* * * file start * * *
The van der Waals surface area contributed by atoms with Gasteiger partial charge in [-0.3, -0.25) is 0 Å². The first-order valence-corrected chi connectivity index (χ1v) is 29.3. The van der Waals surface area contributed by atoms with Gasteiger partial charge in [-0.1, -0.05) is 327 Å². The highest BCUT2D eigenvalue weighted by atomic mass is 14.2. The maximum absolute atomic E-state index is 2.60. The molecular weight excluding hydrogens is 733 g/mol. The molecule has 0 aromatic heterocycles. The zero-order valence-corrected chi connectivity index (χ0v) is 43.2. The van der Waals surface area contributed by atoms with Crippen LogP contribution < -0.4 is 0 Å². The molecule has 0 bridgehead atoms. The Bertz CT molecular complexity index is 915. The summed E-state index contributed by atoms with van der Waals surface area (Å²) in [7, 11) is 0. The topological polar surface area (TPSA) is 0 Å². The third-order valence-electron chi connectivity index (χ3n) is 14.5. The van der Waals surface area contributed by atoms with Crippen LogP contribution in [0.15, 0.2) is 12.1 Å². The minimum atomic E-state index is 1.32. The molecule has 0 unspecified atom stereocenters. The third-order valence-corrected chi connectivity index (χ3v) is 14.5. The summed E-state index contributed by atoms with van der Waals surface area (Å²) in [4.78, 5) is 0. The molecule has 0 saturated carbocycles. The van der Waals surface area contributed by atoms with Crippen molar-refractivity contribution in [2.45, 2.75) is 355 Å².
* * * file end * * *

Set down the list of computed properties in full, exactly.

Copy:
The van der Waals surface area contributed by atoms with Gasteiger partial charge in [-0.3, -0.25) is 0 Å². The first-order valence-corrected chi connectivity index (χ1v) is 29.3. The van der Waals surface area contributed by atoms with Gasteiger partial charge in [-0.1, -0.05) is 327 Å². The highest BCUT2D eigenvalue weighted by atomic mass is 14.2. The maximum absolute atomic E-state index is 2.60. The molecular weight excluding hydrogens is 733 g/mol. The molecule has 0 aromatic heterocycles. The zero-order valence-corrected chi connectivity index (χ0v) is 43.2. The van der Waals surface area contributed by atoms with Crippen LogP contribution < -0.4 is 0 Å². The molecule has 0 bridgehead atoms. The Bertz CT molecular complexity index is 915. The summed E-state index contributed by atoms with van der Waals surface area (Å²) in [7, 11) is 0. The topological polar surface area (TPSA) is 0 Å². The third-order valence-electron chi connectivity index (χ3n) is 14.5. The van der Waals surface area contributed by atoms with Crippen LogP contribution in [0.15, 0.2) is 12.1 Å². The minimum atomic E-state index is 1.32. The molecule has 0 unspecified atom stereocenters. The third-order valence-corrected chi connectivity index (χ3v) is 14.5. The summed E-state index contributed by atoms with van der Waals surface area (Å²) in [4.78, 5) is 0. The molecule has 0 saturated carbocycles. The van der Waals surface area contributed by atoms with Crippen molar-refractivity contribution in [2.45, 2.75) is 355 Å².